...Sowers’ saga began in February 2012, when IRS agents went to the dairy farm he runs with his wife, Karen, and told Sowers that the tax agency had seized their farm’s bank account.
The agency emptied the account, taking all $63,000.
According to the IRS, the Sowerses were making consistent cash deposits of just under $10,000. Agents said the Maryland couple had been “structuring” cash transactions to evade bank reporting requirements.
But Sowers and his wife frequently sold their eggs and milk at weekend farmers markets, and because many of their customers paid in cash, they often deposited cash into their bank account.
A bank teller previously told Karen Sowers that any deposits or withdrawals of more than $10,000 meant the bank had to fill out extra paperwork, so the couple decided to keep their deposits under that amount.
Under federal law, intentionally structuring cash transactions to avoid reporting requirements is illegal. And under civil asset forfeiture laws—a subset of which govern cash transactions and were designed to prevent money laundering and drug trafficking—the government was able to seize the couple’s money.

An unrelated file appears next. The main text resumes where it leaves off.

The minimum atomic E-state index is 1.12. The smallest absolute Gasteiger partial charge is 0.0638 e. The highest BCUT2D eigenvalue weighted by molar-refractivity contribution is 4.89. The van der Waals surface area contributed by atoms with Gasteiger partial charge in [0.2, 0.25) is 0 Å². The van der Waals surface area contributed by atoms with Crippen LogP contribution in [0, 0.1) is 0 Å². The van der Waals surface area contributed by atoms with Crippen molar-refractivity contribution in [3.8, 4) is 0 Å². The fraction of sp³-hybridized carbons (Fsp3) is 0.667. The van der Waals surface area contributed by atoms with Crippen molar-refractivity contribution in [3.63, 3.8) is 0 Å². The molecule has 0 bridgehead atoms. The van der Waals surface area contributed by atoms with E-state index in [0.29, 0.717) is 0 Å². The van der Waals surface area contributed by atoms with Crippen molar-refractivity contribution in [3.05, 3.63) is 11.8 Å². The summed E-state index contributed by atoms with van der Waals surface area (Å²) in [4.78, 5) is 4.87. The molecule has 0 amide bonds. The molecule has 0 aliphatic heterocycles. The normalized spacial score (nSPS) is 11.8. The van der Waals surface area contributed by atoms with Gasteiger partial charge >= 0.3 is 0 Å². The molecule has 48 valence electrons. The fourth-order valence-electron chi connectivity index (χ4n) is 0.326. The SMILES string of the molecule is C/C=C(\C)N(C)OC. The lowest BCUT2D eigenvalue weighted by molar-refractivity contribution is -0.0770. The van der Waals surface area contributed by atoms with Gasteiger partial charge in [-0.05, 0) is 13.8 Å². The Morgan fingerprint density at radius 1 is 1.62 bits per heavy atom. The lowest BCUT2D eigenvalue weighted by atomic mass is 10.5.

Civil asset forfeiture is a tool that gives law enforcement the power to take cash, cars, and other property that investigators suspect is tied to a crime.
Sowers and his lawyers attempted to negotiate with the government, hoping to have most of the couple’s money returned. But those negotiations soured after the Frederick County farmer spoke with a reporter from Baltimore City Paper about his experience.
The day City Paper published its article featuring Sowers, Stefan Cassella, the assistant U.S. attorney handling the case, emailed the family’s lawyer saying the two parties had a “problem” because Sowers had spoken to the press.
As a result, Cassella said, prosecutors told the Sowerses they would have to forfeit $29,500 to the government—nearly half of what initially was seized.